(Bloomberg) -- Meg Whitman has taken steps to shrink Hewlett Packard Enterprise into a company that’s less than half the size of the Silicon Valley behemoth it once was. Whitman now is signaling that she’s inclined to add back some heft through acquisitions.
After breaking off HPE from its PC and printer businesses last year, Chief Executive Officer Whitman has sought to make the corporate technology provider even slimmer by cutting deals to spin off other units that are dragging on growth. But the company still needs new ways to thwart competition from cloud-computing giants such as Amazon.com Inc. and Google. These rivals have eroded demand for HPE’s servers, software and storage gear by offering the same products and services on a pay-as-you-go basis -- giving corporate customers less incentive to buy the pricey hardware traditionally used to handle such tasks.
To jump-start growth, Whitman could soon start to acquire smaller companies in areas such as storage and networking, analysts say. Even as some businesses are opting to buy outsourced cloud services from rivals, there are many companies that still want to build out their own data centers, HPE says. Looking to fill out its product lineup with more modern offerings, HPE recently considered storage company Simplivity as a potential target, according to people familiar with the matter. HPE could also consider other startups or public companies, such as Pure Storage Inc. or Barracuda Networks Inc., analysts say.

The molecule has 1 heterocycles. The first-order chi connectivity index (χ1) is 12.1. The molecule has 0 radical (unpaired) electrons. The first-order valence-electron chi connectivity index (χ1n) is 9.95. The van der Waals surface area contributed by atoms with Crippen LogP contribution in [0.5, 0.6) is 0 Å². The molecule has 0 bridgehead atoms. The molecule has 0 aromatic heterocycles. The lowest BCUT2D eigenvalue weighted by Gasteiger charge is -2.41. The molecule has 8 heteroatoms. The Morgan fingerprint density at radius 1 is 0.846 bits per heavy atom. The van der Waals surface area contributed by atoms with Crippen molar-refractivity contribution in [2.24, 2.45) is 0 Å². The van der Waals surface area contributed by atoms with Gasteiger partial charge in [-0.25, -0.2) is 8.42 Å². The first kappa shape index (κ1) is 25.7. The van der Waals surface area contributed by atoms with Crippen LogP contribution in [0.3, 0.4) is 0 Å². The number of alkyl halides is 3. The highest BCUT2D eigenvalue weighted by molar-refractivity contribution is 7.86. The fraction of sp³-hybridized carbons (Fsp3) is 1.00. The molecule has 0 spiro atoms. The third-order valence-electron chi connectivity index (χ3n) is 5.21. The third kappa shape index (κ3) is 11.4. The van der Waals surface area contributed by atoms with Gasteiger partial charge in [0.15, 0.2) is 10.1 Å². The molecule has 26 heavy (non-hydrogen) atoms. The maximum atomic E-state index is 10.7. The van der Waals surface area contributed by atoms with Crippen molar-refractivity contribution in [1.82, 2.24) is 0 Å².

"I think significant organic growth going forward will be nonexistent due to the competition from the public cloud providers," said Tim Feeney, an analyst at Morningstar Inc. "Whitman may look to M&A to augment organic growth."
HPE declined to comment on any acquisition targets. A Pure Storage spokeswoman had no immediate comment, and a Barracuda representative didn’t immediately respond to a request for comment. Simplivity CEO Doron Kempel declined to comment and said the company is focused on building its business.
Hewlett Packard Enterprise on Tuesday will report fiscal fourth-quarter earnings. Analysts on average project profit, excluding certain items, of 60 cents a share, which would be the best quarter since the split from HP Inc. on Nov. 1 of last year. HPE is forecast to report revenue of $12.84 billion, according to data compiled by Bloomberg. The stock has gained about 52 percent so far this year.
Amazon, Microsoft and Alphabet Inc.’s Google are the leading purveyors of what’s known as the public cloud, selling access to off-site data centers that handle all manner of computing tasks; these companies pose the biggest risks to HPE and its rivals, such as Dell Technologies and Lenovo, whose revenue still depends on demand for hardware, software or services. The public cloud market is expected to more than double in size from 2015 to 2018, according to Gartner Inc., as customers choose the option that lets them order up more computing power, complete with storage and networking, without the hassle and expense of equipping their own data centers with gear from companies like HPE.
Palo Alto, California-based HPE has responded to the impact on demand for its own products by casting off pieces of the business that have curbed profitability or lacked growth prospects. In May, HPE said it would spin off its service business, and in September the company said it would free itself from some software assets. The spinoffs should provide about $4 billion in cash, adding to the roughly $11 billion the company had at the end of the third quarter.